A compelling in-vehicle infotainment solution is a three-way intersection of quality construction, pertinent information, and good entertainment, which from an engineering standpoint is challenging to pull off. A second strategy is to encourage the flow of information and industry learnings into the Brazilian market.

“We are followers; we are not inventing,” says Takahira. “Sometimes cars come with infotainment; we try to understand.” (For more on infotainment in LATAM, see Telematics in Brazil and LATAM: Going beyond GPS, Telematics in Latin America: Getting ready for infotainment and Telematics and the connected car in LATAM.)

Bringing foreign engineers in to explain would be helpful, as would sharing insights from studies and encouraging local research. “The US and Europe have researched this and continue to research it in depth,” says Takahira. “In Brazil, we have no local research bodies like NHTSA. We try to get conclusions from some studies, but there are no local studies for that.”

Strategy three: Integrate

One advantage embedded solutions have is that they can fully integrate with the vehicle. If an embedded system is part of the car’s brain, an aftermarket solution is merely a toupee. A third strategy is to leverage this integration potential to provide features that save costs and appeal to drivers and governments.

For example, one could use the infotainment system and its touchscreen as an interface for air conditioning, seats, mirror adjustment, and other functions, so you end up with a better technology solution that actually lowers costs, as you’re saving on physical parts and eliminating buttons.

“In Brazil, this is what we need to do,” says Takahiri, “because if we don’t, we’re not eliminating the need for tunings for an entry level car.”

Tier 1s and OEMs can also think about integrating safety features, like parking warning and assistance, night vision, lane departure warnings and other ADAS features as well as basic controls that make it safer to use an infotainment system while driving, which may increase the value proposition for drivers.

Strategy four: Lobby

If the government were to pass certain standards, it might require OEMs to implement solutions versus dealers adding them on their lots. A final strategy, therefore, is to pressure government to consider angles of the infotainment conversation that it currently overlooks.

Takahiri suggests that the Brazilian government is persuadable in this respect, and that companies in the telematics space can lobby for change. (For more on opportunities in the LATAM market, see Telematics opportunities in Brazil and LATAM, part I and Telematics opportunities in Brazil and LATAM, part II.)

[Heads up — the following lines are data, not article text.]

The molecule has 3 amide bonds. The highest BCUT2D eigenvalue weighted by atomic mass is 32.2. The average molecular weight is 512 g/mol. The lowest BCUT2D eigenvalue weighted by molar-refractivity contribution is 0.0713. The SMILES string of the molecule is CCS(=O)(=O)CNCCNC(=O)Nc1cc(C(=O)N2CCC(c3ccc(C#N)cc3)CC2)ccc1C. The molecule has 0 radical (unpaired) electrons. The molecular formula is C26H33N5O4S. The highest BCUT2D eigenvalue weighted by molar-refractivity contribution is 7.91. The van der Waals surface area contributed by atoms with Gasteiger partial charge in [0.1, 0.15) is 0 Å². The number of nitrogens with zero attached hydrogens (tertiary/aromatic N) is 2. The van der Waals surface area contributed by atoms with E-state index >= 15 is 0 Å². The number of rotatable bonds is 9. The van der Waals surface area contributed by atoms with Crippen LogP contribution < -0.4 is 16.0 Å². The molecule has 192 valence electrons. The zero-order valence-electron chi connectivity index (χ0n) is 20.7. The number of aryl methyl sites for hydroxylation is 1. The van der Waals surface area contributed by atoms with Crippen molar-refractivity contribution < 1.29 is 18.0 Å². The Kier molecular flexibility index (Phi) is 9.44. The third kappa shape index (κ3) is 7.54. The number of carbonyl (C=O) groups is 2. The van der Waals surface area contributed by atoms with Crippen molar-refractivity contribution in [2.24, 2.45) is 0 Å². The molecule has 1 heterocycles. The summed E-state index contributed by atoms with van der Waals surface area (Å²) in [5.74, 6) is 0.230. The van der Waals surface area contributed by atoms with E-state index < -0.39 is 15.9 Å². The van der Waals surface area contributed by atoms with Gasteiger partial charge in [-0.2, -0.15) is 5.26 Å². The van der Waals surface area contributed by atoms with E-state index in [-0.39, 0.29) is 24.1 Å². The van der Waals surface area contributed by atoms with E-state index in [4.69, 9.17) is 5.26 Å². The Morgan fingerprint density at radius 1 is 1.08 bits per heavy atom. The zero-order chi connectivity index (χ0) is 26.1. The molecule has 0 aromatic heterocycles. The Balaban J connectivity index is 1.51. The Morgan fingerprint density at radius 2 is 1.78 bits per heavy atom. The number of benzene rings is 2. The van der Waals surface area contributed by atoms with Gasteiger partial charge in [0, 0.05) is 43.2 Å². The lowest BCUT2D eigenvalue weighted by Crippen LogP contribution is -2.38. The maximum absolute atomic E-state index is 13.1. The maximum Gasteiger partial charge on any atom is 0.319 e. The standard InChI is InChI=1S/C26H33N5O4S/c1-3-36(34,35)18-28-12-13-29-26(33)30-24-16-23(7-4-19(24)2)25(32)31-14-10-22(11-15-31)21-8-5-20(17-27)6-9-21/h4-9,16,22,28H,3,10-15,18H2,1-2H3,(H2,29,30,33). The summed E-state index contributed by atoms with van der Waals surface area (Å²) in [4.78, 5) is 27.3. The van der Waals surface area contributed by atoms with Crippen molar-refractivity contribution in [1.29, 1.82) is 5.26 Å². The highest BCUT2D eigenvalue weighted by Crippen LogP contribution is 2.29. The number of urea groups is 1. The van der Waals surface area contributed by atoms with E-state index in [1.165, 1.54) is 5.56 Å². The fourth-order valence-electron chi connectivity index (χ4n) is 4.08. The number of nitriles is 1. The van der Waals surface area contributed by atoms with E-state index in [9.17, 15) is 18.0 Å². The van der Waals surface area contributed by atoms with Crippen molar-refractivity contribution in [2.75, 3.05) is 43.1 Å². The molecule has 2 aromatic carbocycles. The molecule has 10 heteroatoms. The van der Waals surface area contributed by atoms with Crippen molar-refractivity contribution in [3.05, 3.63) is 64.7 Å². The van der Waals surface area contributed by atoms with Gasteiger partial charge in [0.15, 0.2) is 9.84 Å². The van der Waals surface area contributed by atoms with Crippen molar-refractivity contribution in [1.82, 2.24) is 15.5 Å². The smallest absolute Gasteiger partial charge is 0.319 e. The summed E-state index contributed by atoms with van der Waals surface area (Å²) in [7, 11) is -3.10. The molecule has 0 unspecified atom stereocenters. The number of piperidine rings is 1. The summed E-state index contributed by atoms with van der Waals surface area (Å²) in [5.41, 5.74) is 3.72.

Five years ago Magneti Marelli decided to deploy a portable navigation device to the market. The law on the books prohibited the use of images in the front seat, which was an attempt to limit in-dash DVD players and satellite TVs but also impacted a company’s ability to deploy navigation with any sort of depiction of a map.

Takahiri went to the transit authority with colleagues and convinced them that for PNDs it was important to show images—to highlight traffic, to help see upcoming turns and streets, and to be prepared to change lanes or follow roundabouts. The team presented evidence for improved safety and demonstrated the voice instructions that would accompany the images. And the government changed its policy.

“It’s definitely possible,” says Takahiri. “If we can present this technology as a way to help and improve safety, not to distract, it may be a good argument.”

Andrew Tolve is a regular contributor to TU.

For more on emerging telematics markets, see Industry insight: Telematics and emerging markets.

For more on Brazil and the LATAM market, visit Telematics Munich 2012 on October 29-30.

For all the latest telematics trends, check out Telematics for Fleet Management USA 2012 on November 13-14 in Atlanta and  Content and Apps for Automotive USA 2012 on December 4-5 in San Diego.

Coming up in 2013: V2X for Auto Safety and Mobility Europe 2013 on February 19-20 in Frankfurt, Telematics for Fleet Management Europe 2013 on March 19-20 in Amsterdam, Insurance Telematics Europe 2013 on May 8-9 in London and Telematics India and South Asia 2013 on June 5-7 in India.

For exclusive telematics business analysis and insight, check out TU’s reports: In-Vehicle Smartphone Integration Report, Human Machine Interface Technologies and Smart Vehicle Technology: The Future of Insurance Telematics.